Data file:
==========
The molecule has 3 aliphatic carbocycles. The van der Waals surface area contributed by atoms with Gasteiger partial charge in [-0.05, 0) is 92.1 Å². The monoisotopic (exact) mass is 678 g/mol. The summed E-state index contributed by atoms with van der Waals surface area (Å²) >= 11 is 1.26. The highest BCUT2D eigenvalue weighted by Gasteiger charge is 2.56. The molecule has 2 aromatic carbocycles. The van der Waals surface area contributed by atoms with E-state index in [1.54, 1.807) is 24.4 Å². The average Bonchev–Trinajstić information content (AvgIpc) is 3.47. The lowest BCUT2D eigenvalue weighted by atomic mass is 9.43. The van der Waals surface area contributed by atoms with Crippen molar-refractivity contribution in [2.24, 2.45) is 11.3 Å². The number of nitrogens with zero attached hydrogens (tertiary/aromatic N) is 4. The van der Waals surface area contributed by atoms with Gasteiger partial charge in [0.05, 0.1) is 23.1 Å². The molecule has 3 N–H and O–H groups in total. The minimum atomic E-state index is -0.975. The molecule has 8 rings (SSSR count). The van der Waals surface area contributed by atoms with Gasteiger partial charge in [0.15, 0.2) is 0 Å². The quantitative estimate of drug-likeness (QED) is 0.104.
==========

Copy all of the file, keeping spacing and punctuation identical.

The molecule has 3 aliphatic carbocycles. The van der Waals surface area contributed by atoms with Gasteiger partial charge in [-0.05, 0) is 92.1 Å². The monoisotopic (exact) mass is 678 g/mol. The summed E-state index contributed by atoms with van der Waals surface area (Å²) >= 11 is 1.26. The highest BCUT2D eigenvalue weighted by Gasteiger charge is 2.56. The molecule has 2 aromatic carbocycles. The van der Waals surface area contributed by atoms with E-state index in [1.54, 1.807) is 24.4 Å². The average Bonchev–Trinajstić information content (AvgIpc) is 3.47. The lowest BCUT2D eigenvalue weighted by atomic mass is 9.43. The van der Waals surface area contributed by atoms with Crippen molar-refractivity contribution in [2.24, 2.45) is 11.3 Å². The number of nitrogens with zero attached hydrogens (tertiary/aromatic N) is 4. The van der Waals surface area contributed by atoms with Gasteiger partial charge in [0.05, 0.1) is 23.1 Å². The molecule has 3 N–H and O–H groups in total. The minimum atomic E-state index is -0.975. The molecule has 8 rings (SSSR count). The van der Waals surface area contributed by atoms with Gasteiger partial charge in [0.15, 0.2) is 0 Å². The quantitative estimate of drug-likeness (QED) is 0.104.